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Crocus City Hall attack casts further shadow on Tajik citizens in Russia

"They are not our nation, these are not our people. If I was the state of Russia, I would kill them with an axe."

That's what Firdavs, a migrant worker from Tajikistan who we met outside the Tajik consulate in Moscow, had to say about the four suspects behind the Moscow terror attack, all of them Tajik citizens.

Others joined in, offering their condolences to the people of Russia, saying they are mourning too.

Russia is not an easy place for central Asian migrant workers at the best of times.

They keep the streets clean and deliveries cheap, warehouses stacked and construction projects afloat.

There is little money and no security but it is better than the salaries back home.

The war has added to that sense of precariousness with raids on dormitories, frequent deportations of unregistered migrants and fears over possible conscription.

Now the horror of what happened at Crocus City Hall casts a further shadow.

"Here we are in Russia," Firdavs said. "We want to work and live normally.

"The state also supports us, all of this suits us."

For just under £2 a night, you can get a bunk in a dorm of six to eight people at a hostel in the village of Chelobityevo, on the outskirts of Moscow.

But not if you're from central Asia.

"The FSB won't let us register them," the caretaker declared, although just down the road another dormitory seems to have no problem with the bureaucracy.

An indicator perhaps of the disdain a lot of Russians feel towards their central Asian brethren at the bottom of the labour market.

Vladimir Putin asked prosecutors this Tuesday to make sure that law enforcement reviews anti-crime measures, particularly within the context of migration.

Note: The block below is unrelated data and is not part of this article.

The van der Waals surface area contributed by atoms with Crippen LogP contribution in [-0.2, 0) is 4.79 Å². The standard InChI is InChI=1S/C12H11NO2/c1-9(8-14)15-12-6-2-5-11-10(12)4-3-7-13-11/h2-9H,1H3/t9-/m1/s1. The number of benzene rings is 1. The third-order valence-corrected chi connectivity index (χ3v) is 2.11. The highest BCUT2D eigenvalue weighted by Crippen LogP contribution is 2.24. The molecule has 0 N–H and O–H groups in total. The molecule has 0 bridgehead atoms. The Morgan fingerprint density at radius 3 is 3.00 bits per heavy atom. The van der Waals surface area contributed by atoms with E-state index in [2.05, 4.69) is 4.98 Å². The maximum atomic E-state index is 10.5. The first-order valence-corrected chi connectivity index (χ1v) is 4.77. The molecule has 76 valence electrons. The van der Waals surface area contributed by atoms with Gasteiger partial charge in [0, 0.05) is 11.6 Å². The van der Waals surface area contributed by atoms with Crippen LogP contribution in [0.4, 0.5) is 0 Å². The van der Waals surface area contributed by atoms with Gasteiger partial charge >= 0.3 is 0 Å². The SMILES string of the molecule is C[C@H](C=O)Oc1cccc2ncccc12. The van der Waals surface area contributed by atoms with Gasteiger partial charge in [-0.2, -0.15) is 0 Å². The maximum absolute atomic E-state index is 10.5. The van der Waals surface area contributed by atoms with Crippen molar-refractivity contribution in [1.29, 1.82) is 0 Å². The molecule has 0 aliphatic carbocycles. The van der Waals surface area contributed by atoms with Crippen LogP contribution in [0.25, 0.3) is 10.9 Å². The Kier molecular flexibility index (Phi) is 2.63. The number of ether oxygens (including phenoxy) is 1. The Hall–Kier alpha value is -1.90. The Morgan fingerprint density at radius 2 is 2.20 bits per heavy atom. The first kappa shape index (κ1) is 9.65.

What happened at Crocus City Hall proves he has good reason to fear radicalisation amongst marginalised communities, especially the more impoverished among them which the Tajik community is.

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One of the attackers said he'd been offered half a million roubles (£4,300) to carry out the attack, a statement made under duress but, if true, an indicator of the toxic mix of poverty, marginalisation and radical Islam.

Easy prey for Islamic State - Khorasan, active across Afghanistan and central Asia, which has claimed responsibility for Friday's atrocity.

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Still, the Tajiks we speak to at the consulate say they haven't noticed an increase in hostility towards them in the wake of the attack.

"When it happened I thought something might change, but it's been fine," said Fatima, who is studying in Moscow.

"I want to say that the rest of the Tajiks are not to blame for anything," she said.

"We also grieve with you and it was very scary for us too."